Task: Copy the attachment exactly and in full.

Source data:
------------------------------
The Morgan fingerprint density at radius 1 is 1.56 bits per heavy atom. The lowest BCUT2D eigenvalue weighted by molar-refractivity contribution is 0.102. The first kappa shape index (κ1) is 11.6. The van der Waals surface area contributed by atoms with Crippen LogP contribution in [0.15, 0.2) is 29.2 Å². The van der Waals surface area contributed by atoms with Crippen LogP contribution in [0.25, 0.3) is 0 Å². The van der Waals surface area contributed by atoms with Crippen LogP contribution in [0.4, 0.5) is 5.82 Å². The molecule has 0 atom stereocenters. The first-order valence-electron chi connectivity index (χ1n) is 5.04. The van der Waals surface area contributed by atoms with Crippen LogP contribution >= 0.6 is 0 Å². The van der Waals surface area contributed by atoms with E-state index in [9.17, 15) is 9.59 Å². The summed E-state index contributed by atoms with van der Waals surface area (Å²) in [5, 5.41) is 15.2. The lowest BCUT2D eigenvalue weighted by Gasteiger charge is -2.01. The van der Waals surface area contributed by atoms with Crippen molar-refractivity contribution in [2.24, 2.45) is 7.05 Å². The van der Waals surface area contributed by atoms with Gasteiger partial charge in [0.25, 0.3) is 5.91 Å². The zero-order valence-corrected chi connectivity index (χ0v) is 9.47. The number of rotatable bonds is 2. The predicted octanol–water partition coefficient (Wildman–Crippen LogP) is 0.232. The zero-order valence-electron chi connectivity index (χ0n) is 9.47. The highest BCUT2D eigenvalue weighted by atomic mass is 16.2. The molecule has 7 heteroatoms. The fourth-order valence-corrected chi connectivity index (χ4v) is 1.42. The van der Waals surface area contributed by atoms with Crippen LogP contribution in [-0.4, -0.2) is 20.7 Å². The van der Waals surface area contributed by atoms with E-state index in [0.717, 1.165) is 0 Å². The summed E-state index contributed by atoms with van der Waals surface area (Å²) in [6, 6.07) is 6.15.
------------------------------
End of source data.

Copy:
The Morgan fingerprint density at radius 1 is 1.56 bits per heavy atom. The lowest BCUT2D eigenvalue weighted by molar-refractivity contribution is 0.102. The first kappa shape index (κ1) is 11.6. The van der Waals surface area contributed by atoms with Crippen LogP contribution in [0.15, 0.2) is 29.2 Å². The van der Waals surface area contributed by atoms with Crippen LogP contribution in [0.25, 0.3) is 0 Å². The van der Waals surface area contributed by atoms with Crippen LogP contribution in [0.4, 0.5) is 5.82 Å². The molecule has 0 atom stereocenters. The first-order valence-electron chi connectivity index (χ1n) is 5.04. The van der Waals surface area contributed by atoms with Crippen LogP contribution >= 0.6 is 0 Å². The van der Waals surface area contributed by atoms with E-state index in [9.17, 15) is 9.59 Å². The summed E-state index contributed by atoms with van der Waals surface area (Å²) in [5, 5.41) is 15.2. The lowest BCUT2D eigenvalue weighted by Gasteiger charge is -2.01. The van der Waals surface area contributed by atoms with Crippen molar-refractivity contribution in [2.24, 2.45) is 7.05 Å². The van der Waals surface area contributed by atoms with Gasteiger partial charge in [0.25, 0.3) is 5.91 Å². The zero-order valence-corrected chi connectivity index (χ0v) is 9.47. The number of rotatable bonds is 2. The predicted octanol–water partition coefficient (Wildman–Crippen LogP) is 0.232. The zero-order valence-electron chi connectivity index (χ0n) is 9.47. The highest BCUT2D eigenvalue weighted by atomic mass is 16.2. The molecule has 7 heteroatoms. The fourth-order valence-corrected chi connectivity index (χ4v) is 1.42. The van der Waals surface area contributed by atoms with Crippen LogP contribution in [-0.4, -0.2) is 20.7 Å². The van der Waals surface area contributed by atoms with E-state index in [0.717, 1.165) is 0 Å². The summed E-state index contributed by atoms with van der Waals surface area (Å²) in [6, 6.07) is 6.15.